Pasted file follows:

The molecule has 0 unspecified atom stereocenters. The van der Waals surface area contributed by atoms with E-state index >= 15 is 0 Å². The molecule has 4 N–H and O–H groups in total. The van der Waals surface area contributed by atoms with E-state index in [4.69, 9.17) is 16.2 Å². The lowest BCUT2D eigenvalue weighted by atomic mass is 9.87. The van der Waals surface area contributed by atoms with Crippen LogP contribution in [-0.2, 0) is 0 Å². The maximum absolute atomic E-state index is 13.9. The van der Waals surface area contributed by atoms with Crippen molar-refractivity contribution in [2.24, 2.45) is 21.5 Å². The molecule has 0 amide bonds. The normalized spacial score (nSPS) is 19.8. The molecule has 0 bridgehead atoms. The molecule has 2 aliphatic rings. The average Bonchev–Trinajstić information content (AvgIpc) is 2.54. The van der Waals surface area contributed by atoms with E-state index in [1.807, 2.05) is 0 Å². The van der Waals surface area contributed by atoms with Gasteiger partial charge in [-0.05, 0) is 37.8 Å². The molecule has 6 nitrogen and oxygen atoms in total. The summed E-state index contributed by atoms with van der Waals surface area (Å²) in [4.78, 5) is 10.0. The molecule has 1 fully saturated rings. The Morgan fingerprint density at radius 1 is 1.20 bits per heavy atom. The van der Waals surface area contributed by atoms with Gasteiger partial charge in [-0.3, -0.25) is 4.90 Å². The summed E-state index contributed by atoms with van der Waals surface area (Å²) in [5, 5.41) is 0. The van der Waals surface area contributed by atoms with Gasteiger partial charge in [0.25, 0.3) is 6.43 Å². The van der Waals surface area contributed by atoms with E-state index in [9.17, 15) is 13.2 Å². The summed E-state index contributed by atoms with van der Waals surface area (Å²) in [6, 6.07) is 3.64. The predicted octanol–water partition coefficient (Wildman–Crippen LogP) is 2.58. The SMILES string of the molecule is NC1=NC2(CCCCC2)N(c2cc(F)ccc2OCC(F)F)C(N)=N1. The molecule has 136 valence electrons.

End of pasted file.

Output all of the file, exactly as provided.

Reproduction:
The molecule has 0 unspecified atom stereocenters. The van der Waals surface area contributed by atoms with E-state index >= 15 is 0 Å². The molecule has 4 N–H and O–H groups in total. The van der Waals surface area contributed by atoms with E-state index in [4.69, 9.17) is 16.2 Å². The lowest BCUT2D eigenvalue weighted by atomic mass is 9.87. The van der Waals surface area contributed by atoms with Crippen LogP contribution in [-0.2, 0) is 0 Å². The maximum absolute atomic E-state index is 13.9. The van der Waals surface area contributed by atoms with Crippen molar-refractivity contribution in [2.24, 2.45) is 21.5 Å². The molecule has 0 amide bonds. The normalized spacial score (nSPS) is 19.8. The molecule has 0 bridgehead atoms. The molecule has 2 aliphatic rings. The average Bonchev–Trinajstić information content (AvgIpc) is 2.54. The van der Waals surface area contributed by atoms with E-state index in [1.807, 2.05) is 0 Å². The van der Waals surface area contributed by atoms with Gasteiger partial charge in [-0.05, 0) is 37.8 Å². The molecule has 6 nitrogen and oxygen atoms in total. The summed E-state index contributed by atoms with van der Waals surface area (Å²) in [4.78, 5) is 10.0. The molecule has 1 fully saturated rings. The Morgan fingerprint density at radius 1 is 1.20 bits per heavy atom. The van der Waals surface area contributed by atoms with Gasteiger partial charge in [-0.3, -0.25) is 4.90 Å². The summed E-state index contributed by atoms with van der Waals surface area (Å²) in [5, 5.41) is 0. The van der Waals surface area contributed by atoms with Gasteiger partial charge in [0.25, 0.3) is 6.43 Å². The van der Waals surface area contributed by atoms with E-state index in [9.17, 15) is 13.2 Å². The summed E-state index contributed by atoms with van der Waals surface area (Å²) in [6, 6.07) is 3.64. The predicted octanol–water partition coefficient (Wildman–Crippen LogP) is 2.58. The SMILES string of the molecule is NC1=NC2(CCCCC2)N(c2cc(F)ccc2OCC(F)F)C(N)=N1. The molecule has 136 valence electrons.